Crossing the Great Divide: Benjamin Percy Simulates Pregnancy forGQ MagazineBrian Gresko
As much as we may strive for a society in which genders are treated equal, at least for the foreseeable future one great difference sets the sexes apart: only women have babies.
While he will never know what it’s like to birth a child, writer Benjamin Percy wanted to come as close as he could to experiencing what it’s like to carry one. Percy, a masterful novelist and short story writer his novel about werewolves, Red Moon, due out in May, is one of the most buzzed about books of 2013 is no stranger to this kind of gonzo journalism. Over email he told me that he has “jumped out of planes, hang-glided off mountains, climbed to the top of a 250-ft tall tree and spent the night in it, and gone on a maddening diet that required me to drink only water and eat only fruits and veggies for three weeks.”
To aid him in his quest to be “man-pregnant,” he used a suit designed by the Japanese scientist Dr. Takayuki Kosaka of the Kanagawa Institute of Technology. An icky shade of green, cumbersome, and “made from nylon thick enough to bend a butcher knife,” Percy wore the suit for 9 weeks, an experience he recounts in the March issue of GQ. As the weeks went by, he added weight to the belly to match his imaginary baby’s growth. And yes, in case you’re wondering, the suit did include fake breasts, and no, Percy did not buy a new male-maternity wardrobe, instead opting to lead with the suit, as it were.
An engaged dad who bottle fed his infant son so regularly that “the boundary between mother and father blurred,” Percy describes in his article what I think is a common feeling among dads: inadequacy. “I’m crabby. I’m impatient. I wear skull T-shirts. I kind of look forward to my children growing old enough to walk twenty yards ahead of me in the mall and pretend I don’t exist.”
He writes about seeing himself fall short compared to dads who seem more involved and empathetic with their children and spouses, and of course there’s an even greater inadequacy at play here ultimately, putting on a pregnancy suit is about wanting to understand mothers better. Who can blame him? While my son’s passion for mommy may be extreme, most little kids share a special bond with their mother, and while gender norms are shifting, our culture at large still sees Mom as the final arbiter of all things related to children.
Percy hoped that his time in the suit would make him a more compassionate dad, a goal shared by the suit’s creator. Dr. Kosaka has even designed a more advanced model pregnancy suit that mimics a baby’s kicking (Percy flew to Japan to try it on), in order to help Japanese men treat women with greater sensitivity. Good luck with that: on the Tokyo subway, Percy witnessed guys flipping through dirty comic books without shame or secrecy, and without offering their seat to pregnant women (or men, as the case may be).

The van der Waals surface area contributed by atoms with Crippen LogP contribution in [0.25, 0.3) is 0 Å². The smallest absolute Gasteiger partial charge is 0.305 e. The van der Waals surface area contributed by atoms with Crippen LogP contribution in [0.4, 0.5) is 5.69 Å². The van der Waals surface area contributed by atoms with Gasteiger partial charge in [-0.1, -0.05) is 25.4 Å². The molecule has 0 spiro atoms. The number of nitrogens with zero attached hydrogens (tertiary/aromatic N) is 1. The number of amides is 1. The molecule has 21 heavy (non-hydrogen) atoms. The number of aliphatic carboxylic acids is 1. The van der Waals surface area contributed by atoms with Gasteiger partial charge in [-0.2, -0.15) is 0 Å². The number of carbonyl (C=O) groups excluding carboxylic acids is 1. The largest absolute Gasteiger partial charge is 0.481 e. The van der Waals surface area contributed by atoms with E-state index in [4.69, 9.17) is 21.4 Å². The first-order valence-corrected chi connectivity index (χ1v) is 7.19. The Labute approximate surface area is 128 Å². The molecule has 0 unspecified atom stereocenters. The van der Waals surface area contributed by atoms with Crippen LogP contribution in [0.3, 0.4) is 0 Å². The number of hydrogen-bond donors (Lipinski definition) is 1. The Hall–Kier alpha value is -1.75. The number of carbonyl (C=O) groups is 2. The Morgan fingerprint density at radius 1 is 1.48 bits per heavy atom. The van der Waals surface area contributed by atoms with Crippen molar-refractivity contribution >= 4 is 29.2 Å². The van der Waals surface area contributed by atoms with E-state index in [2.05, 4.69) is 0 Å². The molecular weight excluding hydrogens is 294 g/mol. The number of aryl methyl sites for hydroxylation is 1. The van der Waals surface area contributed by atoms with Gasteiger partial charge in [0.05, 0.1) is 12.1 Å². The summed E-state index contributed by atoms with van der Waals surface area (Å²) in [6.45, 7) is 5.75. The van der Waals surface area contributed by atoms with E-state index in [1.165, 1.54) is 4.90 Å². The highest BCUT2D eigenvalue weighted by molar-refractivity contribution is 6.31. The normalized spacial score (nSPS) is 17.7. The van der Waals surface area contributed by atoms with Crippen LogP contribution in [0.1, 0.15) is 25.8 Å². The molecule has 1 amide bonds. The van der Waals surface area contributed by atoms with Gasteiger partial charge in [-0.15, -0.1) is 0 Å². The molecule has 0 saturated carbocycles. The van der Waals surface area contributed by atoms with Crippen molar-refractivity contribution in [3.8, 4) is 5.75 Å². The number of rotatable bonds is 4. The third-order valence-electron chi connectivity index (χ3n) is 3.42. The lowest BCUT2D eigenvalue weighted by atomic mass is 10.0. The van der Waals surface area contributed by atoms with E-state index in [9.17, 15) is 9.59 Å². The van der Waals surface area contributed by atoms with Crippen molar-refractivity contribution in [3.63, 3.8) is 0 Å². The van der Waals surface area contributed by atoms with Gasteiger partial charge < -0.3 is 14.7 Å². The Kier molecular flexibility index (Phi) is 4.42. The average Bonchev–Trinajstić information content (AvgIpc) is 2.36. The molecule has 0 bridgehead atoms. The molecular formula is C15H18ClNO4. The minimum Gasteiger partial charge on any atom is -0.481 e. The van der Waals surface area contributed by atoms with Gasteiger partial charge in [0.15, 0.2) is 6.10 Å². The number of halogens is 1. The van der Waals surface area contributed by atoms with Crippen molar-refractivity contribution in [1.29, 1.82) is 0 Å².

While in the article Percy recounts the reaction of his female friends who on the whole wished the suit could go a whole lot further in recreating the physical travails of pregnancy (wrenching his organs, etc.) I asked him what his kids thought of the stunt.
“We try to keep things as gender-neutral as possible in our house,” he wrote me. “If our son wants to throw on a tutu if our daughter wants to play soldier or dress up as spiderman we just laugh along with them. Both of them found the pregnancy suit to be funny in the same way. I’m a pretty manly guy with a voice like a bottomless cavern and a chest so hairy you could hang Christmas ornaments from it so there’s no gender confusion possible: if I put on a pregnancy suit, it’s the equivalent of a bear in a bikini. High comedy.”
I wondered about the long-term impact it made, but he assured me they’ve forgotten all about his time with artificial child. He wrote me, “What will impact my son and daughter, ultimately, is the fact that I try (and sometimes fail) to be a good father, loving, encouraging, and as involved in their lives as I can possibly be. My wife and I have a partnership. We split up the household chores and so do we try to split up the parenting, schedules permitting.”
Splitting up the parenting even to the point of sharing the experience of pregnancy, at least as far as this experiment goes. (I can only imagine Percy’s wife, and any mother, reading the words “sharing the experience of pregnancy” and snorting milk through their nose. As if.) And while some might find faux-maternity shocking, as an aspiring fiction writer myself it doesn’t surprise me at all that a novelist would want, as literally as possible, to try and experience life from a new perspective. That’s one of the great joys of writing and reading fiction. It opens one’s mind, and in doing so, builds compassion just like the suit, which Percy thinks will accomplish Dr. Kosaka’s goal of helping men understand pregnancy better.
“Dr. Kosaka will be no doubt be successful in placing his suits in hospitals and schools and classes, where men and women alike can get a physical preview of what pregnancy might be like,” Percy wrote me. But still, “Nobody is going to wear that suit (which I nicknamed the Zero Dark Thirty) more than five minutes.”